Preparing children for a productive life and career doesn't begin in high school or college. Experts say the path to success begins much earlier – before the child even enters school.
But almost half of Kentucky's kids lack quality childcare and learning opportunities to sufficiently prepare them for kindergarten. In fact, some of them may be as much as 18 months behind their peers in possessing vital developmental skills. That late start has a lasting impact on a child's ability to learn and succeed as they move through school and into adult life.
Across the commonwealth, educators and child care advocates are working to improve early learning opportunities for children from birth to five years of age. Those efforts were featured in the program Early Learning: A KET Forum.
Critical Years in the Development of Children
Daycare and preschool aren't just places to park children while their parents are at work. They are critical to helping children learn language, math, and social skills. In fact, a child's brain develops more from birth to age five than at any other time in life. About 90 percent of a child's brain development occurs in those years.
“Their brains are developing at a rate that is just astonishing,” says Jill Jacobi-Vessels, an assistant professor of early childhood education at the University of Louisville. "So we want to make certain that we are providing them with a variety of experiences to help their brains grow.”
Out-of-home care and early learning for the youngest children comes in three basic forms: privately operated daycare businesses, state-funded preschools associated with a school system, and federally funded Head Start programs that promote school readiness for children from low-income families.
But how do you know if a child care option is good for your son or daughter? The state has a five-star rating system to guide parents towards quality options for their children. One-star child-care providers meet basic licensing requirements. The more training and credentials the staff and management have, the more stars the child-care operation can earn.
"Levels three, four, or five, that's where you're starting to get in to teachers who have their degrees," says Linda Hampton, the executive director of the Governor's Office of Early Childhood. "That's where you're starting to get in to directors who have business models in place, who have high levels of professional development."
Early Childhood Options
Here is a sampling of highly-rated child-care programs around the state that were featured on the KET forum:
Early Learning Campus at the University of Louisville
Children should enjoy learning and see it as desirable, says Jacobi-Vessels, who is the director of this five-star facility in Louisville. She says the most important aspect of any program is not how beautiful the building looks, but how the teachers and children interact. She says her staff assesses each child and then develops a lesson plan that's tailored to their interests and skills. When talking with the children, staff will get down on their level and ask them open-ended questions that encourage interaction, communication, and problem-solving.
Creative Minds Academy
“We view each child as strong and capable and, most importantly, deserving of having a voice for their education,” Kaitlyn Shewmaker, co-owner of this five-star program in Lawrenceburg.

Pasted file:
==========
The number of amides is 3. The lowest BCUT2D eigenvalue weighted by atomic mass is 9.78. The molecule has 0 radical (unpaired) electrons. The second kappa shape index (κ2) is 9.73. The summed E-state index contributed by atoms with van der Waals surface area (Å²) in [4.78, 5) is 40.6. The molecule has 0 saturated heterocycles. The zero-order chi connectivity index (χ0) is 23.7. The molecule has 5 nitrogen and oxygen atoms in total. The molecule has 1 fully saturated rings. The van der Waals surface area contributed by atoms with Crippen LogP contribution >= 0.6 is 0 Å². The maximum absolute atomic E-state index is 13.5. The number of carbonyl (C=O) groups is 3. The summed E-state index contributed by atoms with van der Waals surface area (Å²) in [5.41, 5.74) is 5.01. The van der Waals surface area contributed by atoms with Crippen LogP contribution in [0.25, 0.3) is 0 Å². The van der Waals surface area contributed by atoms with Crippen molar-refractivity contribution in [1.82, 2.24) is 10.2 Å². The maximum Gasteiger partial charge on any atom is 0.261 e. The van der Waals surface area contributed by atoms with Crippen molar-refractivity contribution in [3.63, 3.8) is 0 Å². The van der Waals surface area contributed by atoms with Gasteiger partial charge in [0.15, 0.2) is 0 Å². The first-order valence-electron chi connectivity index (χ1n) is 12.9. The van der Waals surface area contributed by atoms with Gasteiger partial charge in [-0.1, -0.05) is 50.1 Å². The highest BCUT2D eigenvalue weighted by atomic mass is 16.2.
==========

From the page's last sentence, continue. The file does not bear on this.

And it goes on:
Before opening their facility, Shewmaker and fellow co-owner Emily Hatfield say they took time to rethink their approach to early childhood education and how they could better meet the needs of children. At the academy, learning is project-based and led by the kids. If a child is interested in volcanoes, then the teacher encourages that interest and helps the child build their knowledge by encouraging them to think critically. They avoid a cookie-cutter approach, says Shewmaker, because every child has different strengths.
Easterseals West Kentucky Child Development Center
This four-star facility in Paducah serves about 180 kids who may have special development needs or are medically fragile, says Danny Carroll, CEO of Easterseals of West Kentucky. He says his staff has gone from seeing themselves as babysitters to being educators, thanks to a training partnership with the McCracken County Public Schools.
“It has really brought our center up to an entirely different level,” says Carroll. “The quality is so much better, our kids are getting so much more out of their experience, and our teachers are really starting to look at themselves as professionals.”
With locations that span the Ohio River, Children, Inc. serves 1,600 infants, toddlers and young children at multiple early child care centers and preschool programs in northern Kentucky and Cincinnati.
“I love taking folks through our centers so that they can look at a classroom and see how much fun kids are having, and then have a teacher describe what they’re learning and what impact that’s going to have, especially later in life,” says Mike Hammons, senior director of advocacy for the organization.
As a United Way Agency Partner, Children, Inc. also advocates for children and child care issues in Frankfort, offers professional training and development, and publishes music that promotes social and emotional development in kids.
Dayton Independent School District
This Campbell County school system offers five-star preschool and Head Start programs for children from three to five years old. Superintendent Jay Brewer says they focus on helping kids learn to play and make friends, which teaches them a range of useful skills, from taking turns to listening to developing empathy.
“When you lack those skills, and you enter kindergarten without the ability to play and without the ability to make friends, life can get pretty challenging for you on a lot of levels,” says Brewer.
Each week during the school year, teachers select a new book for the children to explore and enjoy during the day. Brewer says that at the end of the week, the children receive a free copy of that book to take home as a way to encourage their families to spend time reading with their kids.
When Brenda Hagan couldn't find good care for her own young children, she started dreaming of what the ideal facility would look like.
“I thought I would have... lower child-to-staff ratios, educated staff with experience and degrees, and then pay them commensurate with their experience and their education,” Hagan says.
Now Hagan operates a five-star facility in Bardstown and a four-star center in Elizabethtown. She says her staff members either have early education credentials or are in training to complete them. Her centers have a 6-to-1 child-to-teacher ratio for 3-year-olds, and an 8-to-1 ratio for 4-year-olds. Crocus Academy has also launched an apprenticeship program for high school students to learn to become early childhood educators. Hagan says the apprenticeship is the first of its kind in the United States.